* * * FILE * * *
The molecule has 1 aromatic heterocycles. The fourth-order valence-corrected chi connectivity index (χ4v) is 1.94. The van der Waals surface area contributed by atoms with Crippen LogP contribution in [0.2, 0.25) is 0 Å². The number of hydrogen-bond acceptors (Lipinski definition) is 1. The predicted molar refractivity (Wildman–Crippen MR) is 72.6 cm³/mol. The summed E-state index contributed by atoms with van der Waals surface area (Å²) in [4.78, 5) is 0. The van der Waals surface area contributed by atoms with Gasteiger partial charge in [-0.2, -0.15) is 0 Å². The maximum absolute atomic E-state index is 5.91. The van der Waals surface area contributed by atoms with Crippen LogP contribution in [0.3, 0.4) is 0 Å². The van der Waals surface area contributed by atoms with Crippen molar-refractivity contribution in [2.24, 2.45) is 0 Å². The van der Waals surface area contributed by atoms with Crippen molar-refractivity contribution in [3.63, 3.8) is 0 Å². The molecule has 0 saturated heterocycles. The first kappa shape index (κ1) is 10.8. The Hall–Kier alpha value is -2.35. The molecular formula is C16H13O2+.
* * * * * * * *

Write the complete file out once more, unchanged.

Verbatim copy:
The molecule has 1 aromatic heterocycles. The fourth-order valence-corrected chi connectivity index (χ4v) is 1.94. The van der Waals surface area contributed by atoms with Crippen LogP contribution in [0.2, 0.25) is 0 Å². The number of hydrogen-bond acceptors (Lipinski definition) is 1. The predicted molar refractivity (Wildman–Crippen MR) is 72.6 cm³/mol. The summed E-state index contributed by atoms with van der Waals surface area (Å²) in [4.78, 5) is 0. The van der Waals surface area contributed by atoms with Gasteiger partial charge in [-0.2, -0.15) is 0 Å². The maximum absolute atomic E-state index is 5.91. The van der Waals surface area contributed by atoms with Crippen LogP contribution in [0.3, 0.4) is 0 Å². The van der Waals surface area contributed by atoms with Crippen molar-refractivity contribution in [2.24, 2.45) is 0 Å². The van der Waals surface area contributed by atoms with Crippen molar-refractivity contribution in [3.63, 3.8) is 0 Å². The molecule has 0 saturated heterocycles. The first kappa shape index (κ1) is 10.8. The Hall–Kier alpha value is -2.35. The molecular formula is C16H13O2+.